Here are some common disputes that could prevent a tenant from getting their full deposit back.

Cleaning

People have differing opinions of what is clean and what isn’t. Therefore disputes concerning cleanliness are common place at the end of a tenancy. To help avoid a dispute regarding cleanliness it’s a good idea to have the property professionally cleaned. If this is not possible, make sure it’s cleaned to a high standard before the start of tenancy. This should be recorded on the inventory and backed up with photographic evidence. Particular attention needs to be paid to the kitchen and bathroom areas.

It’s important to present a new tenant with a beautifully cleaned property. You will therefore demonstrate that the property needs to be returned in the same state at the end of their tenancy. The chances of the property being clean and well-kept are greater.

Damages and Breakages

This area of possible dispute needs not be confused with fair wear and tear. Tenants may be subject to compensation to a landlord if they break or damage an item in a property. If damage was deliberate, then a tenant should be held accountable and could expect a deduction in their deposit. There are principles in place to help determine what is fair wear and tear as well as, what is damage that the tenant is liable for. This subject deserves entire separate post to cover.

Smoking

Smoking within a property causes a layer of yellow tobacco to form over almost everything inside a property. The stale smell of tobacco will also be prominent within the building and fixtures, fittings, especially soft furnishings such as rugs will be affected. The cost of repairing the damage to a property can be expensive, as specialist deep cleaning tools may have to be used to repair any damage or the property may need to be redecorated. In bad cases soft furnishing such as sofas and curtains may need to be replaced. If a tenant has smoked inside their rented property without permission, they can expect to be liable to deposit deductions.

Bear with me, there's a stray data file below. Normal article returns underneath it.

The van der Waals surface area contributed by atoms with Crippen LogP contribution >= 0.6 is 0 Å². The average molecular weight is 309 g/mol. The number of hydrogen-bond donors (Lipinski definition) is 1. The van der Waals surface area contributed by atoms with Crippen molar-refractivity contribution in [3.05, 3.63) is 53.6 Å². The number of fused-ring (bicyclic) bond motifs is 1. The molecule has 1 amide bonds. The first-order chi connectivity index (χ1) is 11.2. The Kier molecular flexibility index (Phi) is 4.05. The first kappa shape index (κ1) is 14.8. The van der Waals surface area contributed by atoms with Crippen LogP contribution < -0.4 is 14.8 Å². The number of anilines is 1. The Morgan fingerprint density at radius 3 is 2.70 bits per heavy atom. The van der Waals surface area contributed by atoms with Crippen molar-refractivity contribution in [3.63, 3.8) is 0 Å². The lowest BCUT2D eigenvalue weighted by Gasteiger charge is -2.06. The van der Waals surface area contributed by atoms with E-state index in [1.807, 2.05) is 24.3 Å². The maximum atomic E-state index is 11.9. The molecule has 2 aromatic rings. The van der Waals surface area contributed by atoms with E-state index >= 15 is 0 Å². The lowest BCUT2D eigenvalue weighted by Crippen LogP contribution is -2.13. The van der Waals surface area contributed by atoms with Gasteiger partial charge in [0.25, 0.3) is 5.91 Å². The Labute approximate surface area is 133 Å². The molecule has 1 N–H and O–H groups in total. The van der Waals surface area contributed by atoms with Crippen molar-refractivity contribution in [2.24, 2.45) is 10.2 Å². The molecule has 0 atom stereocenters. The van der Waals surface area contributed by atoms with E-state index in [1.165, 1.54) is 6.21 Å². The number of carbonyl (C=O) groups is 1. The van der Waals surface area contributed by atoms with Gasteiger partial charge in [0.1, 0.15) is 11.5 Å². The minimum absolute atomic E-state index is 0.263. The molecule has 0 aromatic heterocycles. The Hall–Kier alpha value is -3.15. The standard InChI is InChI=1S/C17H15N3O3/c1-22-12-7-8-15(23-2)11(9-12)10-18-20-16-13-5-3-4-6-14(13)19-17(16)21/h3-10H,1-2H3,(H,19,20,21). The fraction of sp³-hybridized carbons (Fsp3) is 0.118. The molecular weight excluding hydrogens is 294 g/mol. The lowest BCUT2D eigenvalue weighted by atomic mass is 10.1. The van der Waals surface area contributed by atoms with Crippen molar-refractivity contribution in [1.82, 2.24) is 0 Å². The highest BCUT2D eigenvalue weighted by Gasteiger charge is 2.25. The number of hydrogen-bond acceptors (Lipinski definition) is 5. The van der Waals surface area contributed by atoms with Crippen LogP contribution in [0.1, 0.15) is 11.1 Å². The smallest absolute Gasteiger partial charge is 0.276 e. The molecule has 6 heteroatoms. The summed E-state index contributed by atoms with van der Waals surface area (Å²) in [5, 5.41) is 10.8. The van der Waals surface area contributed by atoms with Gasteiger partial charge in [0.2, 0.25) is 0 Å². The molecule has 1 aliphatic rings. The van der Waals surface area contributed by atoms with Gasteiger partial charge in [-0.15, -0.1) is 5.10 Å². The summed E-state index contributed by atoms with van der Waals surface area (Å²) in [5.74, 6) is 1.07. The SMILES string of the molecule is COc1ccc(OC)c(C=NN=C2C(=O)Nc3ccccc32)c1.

Mould and Condensation

When properties are not adequately ventilated mould can build up, through condensation. If steps are not taken to deal with the extra dampness in the air, mould can grow on walls, furniture, windows, furniture and even clothes. Mould stains can be particularly troublesome to remove, and the smell of mould can be quite unpleasant. If damage has occurred in a property as a result of lack of ventilation, the tenant is at risk of a deduction in their deposit.

Rubbish and Abandoned items

It is the tenant’s responsibility to clear the property of any unwanted items or items belonging to them at the end of their tenancy. It is unacceptable for any tenant to leave items they could not manage to move or can’t be bothered to move. Any rubbish or unwanted items needs to be cleared by the tenant.  Any removal costs for these items can be deducted from the deposit.

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